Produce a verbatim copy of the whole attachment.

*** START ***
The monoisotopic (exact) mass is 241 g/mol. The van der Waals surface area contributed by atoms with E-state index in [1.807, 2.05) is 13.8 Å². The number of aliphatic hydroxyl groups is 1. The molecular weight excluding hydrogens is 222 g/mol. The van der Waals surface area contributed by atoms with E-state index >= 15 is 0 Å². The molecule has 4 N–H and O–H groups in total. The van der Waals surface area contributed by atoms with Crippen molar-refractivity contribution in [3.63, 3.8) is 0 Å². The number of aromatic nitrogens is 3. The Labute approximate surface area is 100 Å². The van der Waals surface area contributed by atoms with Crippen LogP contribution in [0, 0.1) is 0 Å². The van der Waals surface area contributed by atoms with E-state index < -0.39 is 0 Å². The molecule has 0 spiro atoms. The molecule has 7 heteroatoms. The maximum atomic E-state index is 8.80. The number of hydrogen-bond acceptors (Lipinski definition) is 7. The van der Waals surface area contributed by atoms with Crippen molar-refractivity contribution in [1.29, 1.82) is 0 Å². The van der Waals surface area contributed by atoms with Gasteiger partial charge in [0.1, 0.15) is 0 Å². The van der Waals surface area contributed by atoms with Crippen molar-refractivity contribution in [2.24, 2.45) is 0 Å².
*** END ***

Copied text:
The monoisotopic (exact) mass is 241 g/mol. The van der Waals surface area contributed by atoms with E-state index in [1.807, 2.05) is 13.8 Å². The number of aliphatic hydroxyl groups is 1. The molecular weight excluding hydrogens is 222 g/mol. The van der Waals surface area contributed by atoms with E-state index >= 15 is 0 Å². The molecule has 4 N–H and O–H groups in total. The van der Waals surface area contributed by atoms with Crippen molar-refractivity contribution in [3.63, 3.8) is 0 Å². The number of aromatic nitrogens is 3. The Labute approximate surface area is 100 Å². The van der Waals surface area contributed by atoms with Crippen LogP contribution in [0, 0.1) is 0 Å². The van der Waals surface area contributed by atoms with E-state index < -0.39 is 0 Å². The molecule has 0 spiro atoms. The molecule has 7 heteroatoms. The maximum atomic E-state index is 8.80. The number of hydrogen-bond acceptors (Lipinski definition) is 7. The van der Waals surface area contributed by atoms with Crippen molar-refractivity contribution in [1.29, 1.82) is 0 Å². The van der Waals surface area contributed by atoms with Gasteiger partial charge in [0.1, 0.15) is 0 Å². The van der Waals surface area contributed by atoms with Crippen molar-refractivity contribution in [2.24, 2.45) is 0 Å².